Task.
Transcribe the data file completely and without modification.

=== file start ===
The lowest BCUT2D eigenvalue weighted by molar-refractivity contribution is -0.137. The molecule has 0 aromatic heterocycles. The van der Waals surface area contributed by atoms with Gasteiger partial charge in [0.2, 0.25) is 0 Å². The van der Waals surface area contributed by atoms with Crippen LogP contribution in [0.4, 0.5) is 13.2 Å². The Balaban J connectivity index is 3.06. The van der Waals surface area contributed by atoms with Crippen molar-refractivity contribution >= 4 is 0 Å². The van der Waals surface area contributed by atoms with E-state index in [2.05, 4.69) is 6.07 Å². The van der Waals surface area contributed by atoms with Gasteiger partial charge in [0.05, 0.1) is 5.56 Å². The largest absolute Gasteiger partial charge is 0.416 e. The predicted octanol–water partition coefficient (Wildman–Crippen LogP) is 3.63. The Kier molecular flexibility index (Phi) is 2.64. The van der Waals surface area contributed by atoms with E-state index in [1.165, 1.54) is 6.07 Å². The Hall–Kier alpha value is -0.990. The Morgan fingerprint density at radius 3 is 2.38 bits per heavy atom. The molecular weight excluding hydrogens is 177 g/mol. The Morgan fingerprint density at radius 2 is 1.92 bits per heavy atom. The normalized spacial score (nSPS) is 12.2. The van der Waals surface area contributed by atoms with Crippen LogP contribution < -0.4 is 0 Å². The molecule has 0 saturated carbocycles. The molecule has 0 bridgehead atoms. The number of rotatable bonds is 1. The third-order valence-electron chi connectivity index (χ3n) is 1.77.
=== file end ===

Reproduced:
The lowest BCUT2D eigenvalue weighted by molar-refractivity contribution is -0.137. The molecule has 0 aromatic heterocycles. The van der Waals surface area contributed by atoms with Gasteiger partial charge in [0.2, 0.25) is 0 Å². The van der Waals surface area contributed by atoms with Crippen LogP contribution in [0.4, 0.5) is 13.2 Å². The Balaban J connectivity index is 3.06. The van der Waals surface area contributed by atoms with Crippen molar-refractivity contribution >= 4 is 0 Å². The van der Waals surface area contributed by atoms with E-state index in [2.05, 4.69) is 6.07 Å². The van der Waals surface area contributed by atoms with Gasteiger partial charge in [0.05, 0.1) is 5.56 Å². The largest absolute Gasteiger partial charge is 0.416 e. The predicted octanol–water partition coefficient (Wildman–Crippen LogP) is 3.63. The Kier molecular flexibility index (Phi) is 2.64. The van der Waals surface area contributed by atoms with E-state index in [1.165, 1.54) is 6.07 Å². The Hall–Kier alpha value is -0.990. The Morgan fingerprint density at radius 3 is 2.38 bits per heavy atom. The molecular weight excluding hydrogens is 177 g/mol. The Morgan fingerprint density at radius 2 is 1.92 bits per heavy atom. The normalized spacial score (nSPS) is 12.2. The van der Waals surface area contributed by atoms with Crippen LogP contribution < -0.4 is 0 Å². The molecule has 0 saturated carbocycles. The molecule has 0 bridgehead atoms. The number of rotatable bonds is 1. The third-order valence-electron chi connectivity index (χ3n) is 1.77.